Gertie meandered her way to the water.
Moreover, verbs can also reflect a sense of place. The right ones can give sensory depth, add to the setting of the story, making place and temperature and even time more meaningful.
Hercamer leapt over large rocks on his way to the water.Obviously, I could go on, but you get the point. The only limitation any of our characters have is going to be us. I know that when I am writing a first draft, I am immersed in the dream of my story. I’m sort of watching it happen in my head and taking notes. So I don’t always get all the best verbs (or nouns) in. I might find that my disabled character did a lot of wheeling and rolling through my original draft when I go back through. But that’s the fun of revision. First drafts are fun because they are riding the wave. Revisions are fun because they are making art.
Gertie wove her way around large rocks on her way to the water.
Hercamer trudged through the deep sand on his way to the lake’s cool embrace.
Gertie yanked and hove her way through the deep sand on her way to the lake’s cool embrace.
Hercamer stumbled his way down the rocky slope towards the water.
Gertie rattled her way down the rocky slope towards the water.
So, that said, I’ll give you a few examples from a couple of great writers. I’ll start with THE greatest writer of all time, Shakespeare. I’ll go with a play most folks know and take three lines from Macbeth
The west yet glimmers with some streaks of day.
Now spurs the lated traveler apace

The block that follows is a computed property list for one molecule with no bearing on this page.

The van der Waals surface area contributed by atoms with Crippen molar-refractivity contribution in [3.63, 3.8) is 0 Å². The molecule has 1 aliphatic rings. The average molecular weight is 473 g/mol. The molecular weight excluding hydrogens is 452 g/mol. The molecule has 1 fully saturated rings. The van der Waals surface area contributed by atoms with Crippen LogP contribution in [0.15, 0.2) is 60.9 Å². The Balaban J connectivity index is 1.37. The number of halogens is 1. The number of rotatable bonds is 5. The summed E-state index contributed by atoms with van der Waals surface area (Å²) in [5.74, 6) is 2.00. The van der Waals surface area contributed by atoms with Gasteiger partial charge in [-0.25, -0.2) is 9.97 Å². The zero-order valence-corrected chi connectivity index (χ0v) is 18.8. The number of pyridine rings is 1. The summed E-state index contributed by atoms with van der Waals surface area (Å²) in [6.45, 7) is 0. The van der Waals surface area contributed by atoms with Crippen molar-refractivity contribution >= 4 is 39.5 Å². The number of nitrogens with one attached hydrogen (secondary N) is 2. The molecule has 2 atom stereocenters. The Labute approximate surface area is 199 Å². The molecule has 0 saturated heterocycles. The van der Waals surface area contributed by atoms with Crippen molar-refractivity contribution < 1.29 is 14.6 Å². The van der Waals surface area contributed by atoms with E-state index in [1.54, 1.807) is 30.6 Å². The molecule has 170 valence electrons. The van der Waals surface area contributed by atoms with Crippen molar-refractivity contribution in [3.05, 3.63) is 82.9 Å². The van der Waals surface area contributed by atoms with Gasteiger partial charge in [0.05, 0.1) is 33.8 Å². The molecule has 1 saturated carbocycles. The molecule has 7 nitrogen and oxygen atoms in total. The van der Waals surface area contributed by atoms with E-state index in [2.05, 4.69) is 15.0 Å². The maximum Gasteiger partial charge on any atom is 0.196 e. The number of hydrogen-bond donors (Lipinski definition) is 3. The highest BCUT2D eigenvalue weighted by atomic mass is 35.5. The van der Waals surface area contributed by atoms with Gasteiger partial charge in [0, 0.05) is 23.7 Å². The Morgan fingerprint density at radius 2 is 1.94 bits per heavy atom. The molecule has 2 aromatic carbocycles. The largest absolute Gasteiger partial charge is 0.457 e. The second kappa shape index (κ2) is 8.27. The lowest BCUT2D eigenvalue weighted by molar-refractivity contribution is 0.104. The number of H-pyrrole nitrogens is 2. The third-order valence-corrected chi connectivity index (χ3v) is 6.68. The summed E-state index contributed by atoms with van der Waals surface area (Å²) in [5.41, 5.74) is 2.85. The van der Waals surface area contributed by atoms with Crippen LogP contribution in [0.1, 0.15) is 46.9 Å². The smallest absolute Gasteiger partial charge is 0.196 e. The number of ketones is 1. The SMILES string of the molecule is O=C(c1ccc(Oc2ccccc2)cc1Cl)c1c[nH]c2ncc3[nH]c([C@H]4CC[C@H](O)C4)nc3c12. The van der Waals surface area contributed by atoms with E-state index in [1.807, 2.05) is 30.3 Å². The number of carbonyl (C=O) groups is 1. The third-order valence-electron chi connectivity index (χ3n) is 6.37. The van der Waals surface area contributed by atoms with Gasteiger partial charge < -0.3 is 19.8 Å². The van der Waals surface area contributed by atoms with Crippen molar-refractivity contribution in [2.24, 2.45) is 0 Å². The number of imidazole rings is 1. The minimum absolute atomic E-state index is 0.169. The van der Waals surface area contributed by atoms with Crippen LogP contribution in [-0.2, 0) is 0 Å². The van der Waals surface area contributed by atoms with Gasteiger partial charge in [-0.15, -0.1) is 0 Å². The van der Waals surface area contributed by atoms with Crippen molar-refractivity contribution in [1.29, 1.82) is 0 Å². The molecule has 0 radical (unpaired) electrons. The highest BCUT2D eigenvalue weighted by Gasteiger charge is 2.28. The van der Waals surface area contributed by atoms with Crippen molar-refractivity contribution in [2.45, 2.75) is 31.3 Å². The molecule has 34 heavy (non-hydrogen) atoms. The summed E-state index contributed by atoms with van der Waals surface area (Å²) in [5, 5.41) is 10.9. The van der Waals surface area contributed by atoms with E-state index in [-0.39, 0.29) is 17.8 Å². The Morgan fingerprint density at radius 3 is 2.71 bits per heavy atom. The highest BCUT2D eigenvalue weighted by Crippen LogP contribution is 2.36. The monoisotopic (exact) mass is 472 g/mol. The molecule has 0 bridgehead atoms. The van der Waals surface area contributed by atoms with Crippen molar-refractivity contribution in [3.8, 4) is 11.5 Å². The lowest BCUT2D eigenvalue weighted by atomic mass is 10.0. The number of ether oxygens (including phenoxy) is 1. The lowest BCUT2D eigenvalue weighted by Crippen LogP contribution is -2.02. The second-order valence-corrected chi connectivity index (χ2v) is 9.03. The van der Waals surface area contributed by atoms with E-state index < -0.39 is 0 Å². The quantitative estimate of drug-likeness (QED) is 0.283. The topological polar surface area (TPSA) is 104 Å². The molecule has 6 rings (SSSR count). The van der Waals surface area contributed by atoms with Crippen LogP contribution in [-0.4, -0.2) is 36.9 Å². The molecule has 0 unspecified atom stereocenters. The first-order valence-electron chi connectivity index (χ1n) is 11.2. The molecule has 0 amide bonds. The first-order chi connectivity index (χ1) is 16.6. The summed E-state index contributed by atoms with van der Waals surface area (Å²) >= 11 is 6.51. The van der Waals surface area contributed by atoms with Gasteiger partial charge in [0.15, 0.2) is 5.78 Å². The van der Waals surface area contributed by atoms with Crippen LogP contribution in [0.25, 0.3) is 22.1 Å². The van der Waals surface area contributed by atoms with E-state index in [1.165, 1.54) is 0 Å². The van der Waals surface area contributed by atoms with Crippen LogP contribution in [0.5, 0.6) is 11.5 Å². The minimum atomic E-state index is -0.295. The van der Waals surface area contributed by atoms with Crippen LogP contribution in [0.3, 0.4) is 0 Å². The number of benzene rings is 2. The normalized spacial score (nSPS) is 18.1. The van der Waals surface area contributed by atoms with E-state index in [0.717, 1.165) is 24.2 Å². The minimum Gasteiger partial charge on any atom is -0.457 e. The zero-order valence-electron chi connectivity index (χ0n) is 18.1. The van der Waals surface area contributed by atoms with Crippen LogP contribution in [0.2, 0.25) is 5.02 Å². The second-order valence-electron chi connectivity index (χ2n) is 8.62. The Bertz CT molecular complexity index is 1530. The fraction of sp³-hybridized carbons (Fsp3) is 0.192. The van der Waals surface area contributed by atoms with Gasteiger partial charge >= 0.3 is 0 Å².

To gain the timely inn… (3.3.7-9)
Okay, before breaking this down, let’s add some contrast. The odds are, if I was writing a similar scene in one of my stories, and perhaps you would as well, I would have written something like this:
The sun was setting as the traveler rode towards the inn.
I just said the same thing he did, and there is nothing wrong with what I wrote. But look what mine is doing versus what Shakespeare's is doing. Mine is just TELLING you that the sun is setting; it’s just TELLING you that someone is on a horse. My verbs are doing crude, basic work. Just the facts, Ma’am.
The same can be said for the “Now spurs the lated traveler apace.” That’s just like the walk or roll thing for Hercamer and Gertie. Shakespeare could have had the horse walking, or trotting or something equally banal. But he didn’t. He had the rider spurring. So we have in our heads the horse moving AND the rider acting in some fashion upon it. We now know he’s not just slumped in the saddle or sitting rigidly or anything else. He’s spurring it towards the inn. That’s what we should try to do when we write.
The immense accretion of flesh which had descended on her in middle life like a flood of lava on a doomed city had changed her from a plump active little woman with a neatly-turned foot and ankle into something as vast and august as a natural phenomenon. She had accepted this submergence as philosophically as all her other trials, and now, in extreme old age, was rewarded by presenting to her mirror an almost unwrinkled expanse of firm pink and white flesh, in the center of which the traces of a small face survived as if awaiting excavation. A flight of smooth double chins led down to the dizzy depths of a still-snowy bosom veiled in snowy muslins that were held in place by a miniature portrait of the late Mr. Mingott; and around and below, wave after wave of black silk surged away over the edges of a capacious armchair, with two tiny white hands posed like gulls on the surface of the billows.That's what good writing looks like.